Live review from Girls with Guitars #11
* There’s No Future
* Wild Eyes
* In The Name Of
* Out Of The Mountain Of Despair
* The Farthest I Can Get
* Dead Souls
* The End of Time
Deer mx is an electo-rock outfit which has been around for a while and which has graced the stages Clockenflap as well as other festivals both home and abroad.
The set on the night was some pretty intense industrial rock, trance-inducing in places. I was pretty convinced that, playing immediately after Joya, the audience would be absolutely shell-shocked, however, Deer mx managed to get the crowd up and dancing, so definitely kudos there for their ability to include the audience as well as the infectiousness of their music.
I have been catching Deer mx since their early days, but due to the COVID meltdown I have not been seeing them live – and in this few years the changes have been astounding – the lead singer’s voice has matured into a very strong, full and confident sound, which added a nice dark
touch very appropriate for their music and subjects, which tended towards world and social issues. The addition of a drummer made their music much fuller and took it to a new level compared to their earlier shows.
All in all a very enjoyable set and I was very happy to see how they have matured… they are definitely going places.
Live review from Electro ROCKS!
1. How I Feel
2. There’s No Future
4. I Want It All
6. Flowers (Cover)
Masks: whether you think they’re alluring or gimmicky, there’s no question that Deer was the most visually-arresting band of the night at Electro Rocks thanks to an origami Deer head worn by synths-n-beats master Miguel Bastida. He may have been the man in the mask, but it was Adriana Martinez who held the crowd’s attention with her powerful voice, which recalled Nancy Sinatra and Shirley Bassey.
The atmospheric set opened with How I Feel, a sultry, tethered trudge of Groove Armada trip-hop beats and soulful vocals. “We’re trying something new here,” said Martinez as There’s No Future broke through the soporific haze. Sinister iamamiwhoami synths looped amid crunching Massive Attack beats. The noise suddenly dulled to throbbing, Robyn-esque bass, before the beat built back up to heavy tom hits, arpeggiated melodies and fuzzy guitar noise.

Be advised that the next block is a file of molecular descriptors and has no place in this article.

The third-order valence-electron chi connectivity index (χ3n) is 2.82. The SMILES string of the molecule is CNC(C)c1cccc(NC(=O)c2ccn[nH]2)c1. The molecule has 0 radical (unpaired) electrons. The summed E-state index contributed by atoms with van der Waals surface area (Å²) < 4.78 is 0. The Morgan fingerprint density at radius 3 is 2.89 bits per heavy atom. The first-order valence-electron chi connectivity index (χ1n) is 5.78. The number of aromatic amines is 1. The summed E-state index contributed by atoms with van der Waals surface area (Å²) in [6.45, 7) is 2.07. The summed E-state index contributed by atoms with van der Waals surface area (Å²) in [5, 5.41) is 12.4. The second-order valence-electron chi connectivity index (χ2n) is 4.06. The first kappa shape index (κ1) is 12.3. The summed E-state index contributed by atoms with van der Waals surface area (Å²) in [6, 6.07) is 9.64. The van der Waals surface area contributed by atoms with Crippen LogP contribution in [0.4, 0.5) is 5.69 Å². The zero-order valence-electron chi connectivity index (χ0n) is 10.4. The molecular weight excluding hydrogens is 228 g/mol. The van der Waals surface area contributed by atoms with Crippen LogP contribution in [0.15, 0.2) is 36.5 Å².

Then, it was mask-off and glasses-on for Bastida as he conjured Voices. Opening to babbled speech, the song was almost witch house in its ominous undertones and metallic trap ticking. Thanks to Martinez’s retro vocals, the song developed a similar electro-meets-vintage quality as I Monster’s Daydream in Blue.
I Want It All took on a more dubstep feel, with techno percussion and squidgy bass. Above this driving, down-tempo electronica, Martinez’s Bond-theme vocals sounded unsettling and occasionally out of place. Lost in a melee of noise, the singer’s voice was barely audible at times – and it wasn’t clear whether this was a stylistic decision or a case of bad levels.
Instead of Scandi-electro crispness, Deer were more alternative-influenced, blending elements of ’90s rock music and guitar distortion with traditional DJ techniques. With its dissonant string sounds, wooden percussion, glitch effects and off-kilter beat, Peter evoked Thom Yorke’s solo work, but it sounded out of sync with Martinez’s soft wails.
Taking a different approach, Flowers began with gently-picked guitar chords and strong vocals. A punter wearing the deer mask began dancing drunkenly, and it looked like the show was over. Not quite! The intensity picked up again as trance-y Hana synths started pumping to the sound of excited cheers. When the guitar finally broke through, it created a euphoric finale.
With such a strong look and knack for atmospheric tunes, Deer has clearly put a lot of thought into the project. However, the music occasionally hinted at something darker, more ambitious, more ground-breaking, which made it hard to shake the feeling that the pair hadn’t reached their full potential. Until then, their journey will be a fascinating one to follow.
– El Jay